/ Modified jun 1, 2017 4:33 p.m.

Kids' Nutrition Needs Don't End When School Does

TUSD takes part in a network of sites offering free summer meals to kids.

summer lunch SPOT TUSD serves lunches at Annie Kellond Elementary School in 2015.
Mariana Dale, AZPM

The Tucson Unified School District once again opened sites taking part in a program to provide meals to kids while school’s out for summer.

And that’s important in a district like Tucson Unified, said Lindsay Aguilar, a dietician who has worked in the district for 12 years.

“We have a great need in our community. During the school year we have about 70 percent of our families that do qualify for the meal program to receive a free or reduced meal benefit,” Aguilar said.

“I’ve said the term before, just because school’s out, hunger doesn’t end. It’s certainly beneficial to our community to make sure kids are getting nutritious meals during the summer.”

What’s different about the summer program, which is part of the federally funded Summer Food Services Program (SFSP), is that the only requirement to get a free meal is that you be aged 2-18. The sites participate based on their eligibility, rather than families based on their income.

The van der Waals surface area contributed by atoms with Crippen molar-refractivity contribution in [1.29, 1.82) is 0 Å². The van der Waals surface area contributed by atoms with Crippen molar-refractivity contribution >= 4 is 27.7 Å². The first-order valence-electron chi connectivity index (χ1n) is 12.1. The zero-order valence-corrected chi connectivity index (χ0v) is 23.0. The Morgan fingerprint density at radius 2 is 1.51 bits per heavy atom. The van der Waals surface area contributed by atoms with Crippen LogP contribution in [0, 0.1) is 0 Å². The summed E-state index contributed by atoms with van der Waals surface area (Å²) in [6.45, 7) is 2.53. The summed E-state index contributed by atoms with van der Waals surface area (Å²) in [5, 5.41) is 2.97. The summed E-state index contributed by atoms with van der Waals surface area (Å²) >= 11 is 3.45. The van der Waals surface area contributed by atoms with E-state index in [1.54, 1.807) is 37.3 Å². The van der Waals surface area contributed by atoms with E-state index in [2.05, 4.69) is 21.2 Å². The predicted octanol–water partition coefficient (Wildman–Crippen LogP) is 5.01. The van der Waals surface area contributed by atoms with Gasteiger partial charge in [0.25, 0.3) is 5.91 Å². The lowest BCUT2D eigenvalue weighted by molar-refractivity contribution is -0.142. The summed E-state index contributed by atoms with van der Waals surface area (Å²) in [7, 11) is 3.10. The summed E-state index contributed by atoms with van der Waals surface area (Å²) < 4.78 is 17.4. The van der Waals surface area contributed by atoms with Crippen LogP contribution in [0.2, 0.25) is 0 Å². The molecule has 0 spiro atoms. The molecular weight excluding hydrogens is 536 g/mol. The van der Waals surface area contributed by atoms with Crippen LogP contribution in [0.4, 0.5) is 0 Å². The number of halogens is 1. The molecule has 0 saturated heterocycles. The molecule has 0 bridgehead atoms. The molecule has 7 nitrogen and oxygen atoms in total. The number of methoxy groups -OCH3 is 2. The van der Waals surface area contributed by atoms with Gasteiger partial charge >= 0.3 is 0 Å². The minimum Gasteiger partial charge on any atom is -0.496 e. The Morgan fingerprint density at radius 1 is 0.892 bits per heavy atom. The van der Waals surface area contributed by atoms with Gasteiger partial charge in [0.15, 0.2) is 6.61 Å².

The network of sites goes beyond TUSD and spans the state, which is another advantage in the goal of getting nutritious foods to Arizona kids, said Natalia Santos of the University of Arizona Nutrition Network. Families aren’t restricted to one site, district or city, for that matter.

“If they visit their grandparents or their aunts, or they go on a vacation in Flagstaff, they can go and get a healthy and nutritious meal,” Santos said.

Last summer, 16,000 meals were served each day in Arizona, compared to nearly 650,000 during the regular school year, according to Santos. The difference in those numbers may mean many families don't know about the summer program, she said, so her organization works to promote awareness and subsequently grow the network of sites and kids’ access to food.

“The whole point is to get kids 18 and younger to have access to healthy food. … There’s a lot of need, and people are doing their best to feed their kids, but not everyone knows that the program exists, not every site that’s eligible for being a site has applied, so there’s still a really big gap,” Santos said.

Schools serve as sites, but so do nonprofits and community agencies, which may apply to partner with the program, whether it be for two weeks or throughout the summer, Santos said.

Both Aguilar and Santos cited food insecurity as an issue in Tucson and Arizona, or “the idea that you don’t know when or where the next meal is coming from,” Santos said.

Applications are still open for groups and sponsors hoping to partner with the program. Learn more by visiting the Arizona Department of Education website.

To find a list of locations, visit the Arizona Nutrition Network’s campaign website or text FOOD to 877-877.

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